Two to consider are General Jim (6-1) on the rail for trainer Shug McGaughey and Rocket Can (8-1) for trainer Bill Mott. General Jim started his career on turf, breaking his maiden at Saratoga and taking an allowance race at Keeneland at the Fountain of Youth distance, then showing good one-turn speed winning the Feb. 4 Swale Stakes (G3) at Gulfstream at seven panels. Beyer Speed Figures – if you’re a follower—have improved as he’s aged; he’s a $850,000 sale yearling and a son of four-time leading sire Into Mischief; and has a top rider in Luis Saez. A best-case scenario would be for him to dictate the tempo from the rail. Rocket Can bounced up to win the Feb. 4 Holy Bull Stakes (G3) and at 2 held his own against Confidence Game (winner of last weekend’s Rebel Stakes, G2, at Oaklawn) and won at the FOY trip at Churchill Downs. He’s also by Into Mischief.

On the undercard Lady Rockstar (7-2 second choice) is poised to “bounce back” in her third start off the layoff in the 1 3/8-mile The Very One (G3T) that goes as race 6. In the sister race for the FOY, the one-mile Davona Dale, favored Red Carpet Ready, winner of the seven-furlong Forward Gal Stakes (G3; race 12) last out appears formidable, but 3-year-old fillies are not the most consistent class of Thoroughbred. Positano Sunset (8-1) had trouble aplenty in the Forward Gal and at a price can hopefully offer last year’s form in her second start of the season.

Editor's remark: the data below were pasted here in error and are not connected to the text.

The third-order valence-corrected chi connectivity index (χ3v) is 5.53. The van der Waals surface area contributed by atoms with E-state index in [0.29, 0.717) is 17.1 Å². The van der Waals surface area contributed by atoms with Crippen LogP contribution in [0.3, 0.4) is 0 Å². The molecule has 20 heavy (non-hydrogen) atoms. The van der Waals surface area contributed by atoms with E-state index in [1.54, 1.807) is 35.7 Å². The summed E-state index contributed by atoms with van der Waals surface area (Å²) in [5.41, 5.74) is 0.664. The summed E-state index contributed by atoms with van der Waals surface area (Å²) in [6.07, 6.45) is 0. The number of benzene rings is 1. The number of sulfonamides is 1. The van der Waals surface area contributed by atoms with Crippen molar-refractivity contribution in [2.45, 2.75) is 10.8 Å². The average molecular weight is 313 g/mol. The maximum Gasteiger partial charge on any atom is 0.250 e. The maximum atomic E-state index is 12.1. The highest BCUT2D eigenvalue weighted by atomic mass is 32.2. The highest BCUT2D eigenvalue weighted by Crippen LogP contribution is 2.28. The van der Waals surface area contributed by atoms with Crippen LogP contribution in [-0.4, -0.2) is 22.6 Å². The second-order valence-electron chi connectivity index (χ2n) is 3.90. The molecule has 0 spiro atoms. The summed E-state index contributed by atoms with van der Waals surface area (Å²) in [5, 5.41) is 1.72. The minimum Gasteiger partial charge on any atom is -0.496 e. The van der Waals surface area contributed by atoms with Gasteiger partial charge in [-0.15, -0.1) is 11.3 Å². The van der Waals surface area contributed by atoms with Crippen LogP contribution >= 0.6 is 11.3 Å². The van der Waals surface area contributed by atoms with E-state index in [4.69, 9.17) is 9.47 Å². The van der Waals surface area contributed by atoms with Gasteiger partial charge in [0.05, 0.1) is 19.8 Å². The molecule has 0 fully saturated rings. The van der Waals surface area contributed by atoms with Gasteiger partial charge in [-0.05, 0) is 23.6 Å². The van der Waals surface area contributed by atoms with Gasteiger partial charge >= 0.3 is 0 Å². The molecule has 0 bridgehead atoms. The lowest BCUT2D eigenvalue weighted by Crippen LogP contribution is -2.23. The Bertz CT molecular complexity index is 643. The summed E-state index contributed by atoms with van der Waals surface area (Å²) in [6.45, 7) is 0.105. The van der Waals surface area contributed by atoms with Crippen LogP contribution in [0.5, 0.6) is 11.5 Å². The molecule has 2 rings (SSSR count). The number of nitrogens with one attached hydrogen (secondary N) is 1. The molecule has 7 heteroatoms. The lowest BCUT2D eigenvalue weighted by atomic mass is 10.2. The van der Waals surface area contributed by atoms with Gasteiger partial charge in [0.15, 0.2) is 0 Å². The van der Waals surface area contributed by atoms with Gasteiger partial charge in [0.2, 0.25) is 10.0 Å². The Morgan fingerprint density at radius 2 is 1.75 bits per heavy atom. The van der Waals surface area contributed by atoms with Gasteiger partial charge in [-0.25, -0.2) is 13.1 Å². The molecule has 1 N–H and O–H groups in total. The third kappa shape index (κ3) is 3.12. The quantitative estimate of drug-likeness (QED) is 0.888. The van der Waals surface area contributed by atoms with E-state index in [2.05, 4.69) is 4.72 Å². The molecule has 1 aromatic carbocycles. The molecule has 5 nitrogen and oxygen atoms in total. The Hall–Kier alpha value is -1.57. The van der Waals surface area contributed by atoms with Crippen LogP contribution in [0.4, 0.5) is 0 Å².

San Felipe Stakes / Santa Anita 

It’s “Big ‘Cap” Day at Santa Anita, my favorite day of racing in Southern California. They still run the Santa Anita Handicap (G1) at a mile and a quarter, an admirable trait, but the growth of the Dubai World Cup (G1) at the end of March has taken a lot of starch out of the lineup over the last decade. Bob Baffert-trained Defunded appears to be the one to beat, but watch the Brad Cox-trained Warrant, who just missed last year, returns off a similar pattern.

The key race of the day is the San Felipe (race 6), which drew 11 horses, which is nearly double the size of the usual Southern California stakes race. The cast includes lots of horses looking like they need a sizable step up to contend and there are five horses trained by Tim Yakteen. Yakteen, a former Baffert assistant, has taken over the training of four of Baffert’s runners as the Hall of Fame trainer is unable to earn Derby points or race in the Derby off a ban by Churchill Downs after Medina Spirit had a drug positive after winning the 2021 Derby. All of the runners that have been switched to Yakteen’s barn moved within the last two weeks, so their major training came under the auspices of Baffert. Expect them to shine here…but which one?